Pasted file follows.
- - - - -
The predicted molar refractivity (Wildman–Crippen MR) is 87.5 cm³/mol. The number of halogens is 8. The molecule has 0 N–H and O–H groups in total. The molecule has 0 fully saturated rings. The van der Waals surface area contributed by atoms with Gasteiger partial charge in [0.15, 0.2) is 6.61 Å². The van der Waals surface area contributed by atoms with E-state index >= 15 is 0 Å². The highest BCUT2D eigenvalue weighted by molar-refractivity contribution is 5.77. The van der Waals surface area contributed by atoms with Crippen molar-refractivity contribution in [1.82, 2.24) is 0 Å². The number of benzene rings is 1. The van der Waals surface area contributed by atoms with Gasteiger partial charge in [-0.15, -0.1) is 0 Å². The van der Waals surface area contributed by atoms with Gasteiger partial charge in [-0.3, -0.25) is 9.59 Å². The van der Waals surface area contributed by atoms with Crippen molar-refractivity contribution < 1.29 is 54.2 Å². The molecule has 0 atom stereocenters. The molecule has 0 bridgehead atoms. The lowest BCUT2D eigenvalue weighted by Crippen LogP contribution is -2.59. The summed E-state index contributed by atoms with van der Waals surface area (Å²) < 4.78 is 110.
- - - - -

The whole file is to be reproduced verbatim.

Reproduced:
The predicted molar refractivity (Wildman–Crippen MR) is 87.5 cm³/mol. The number of halogens is 8. The molecule has 0 N–H and O–H groups in total. The molecule has 0 fully saturated rings. The van der Waals surface area contributed by atoms with Gasteiger partial charge in [0.15, 0.2) is 6.61 Å². The van der Waals surface area contributed by atoms with E-state index >= 15 is 0 Å². The highest BCUT2D eigenvalue weighted by molar-refractivity contribution is 5.77. The van der Waals surface area contributed by atoms with Crippen molar-refractivity contribution in [1.82, 2.24) is 0 Å². The number of benzene rings is 1. The van der Waals surface area contributed by atoms with Gasteiger partial charge in [-0.15, -0.1) is 0 Å². The van der Waals surface area contributed by atoms with Gasteiger partial charge in [-0.3, -0.25) is 9.59 Å². The van der Waals surface area contributed by atoms with Crippen molar-refractivity contribution < 1.29 is 54.2 Å². The molecule has 0 atom stereocenters. The molecule has 0 bridgehead atoms. The lowest BCUT2D eigenvalue weighted by Crippen LogP contribution is -2.59. The summed E-state index contributed by atoms with van der Waals surface area (Å²) < 4.78 is 110.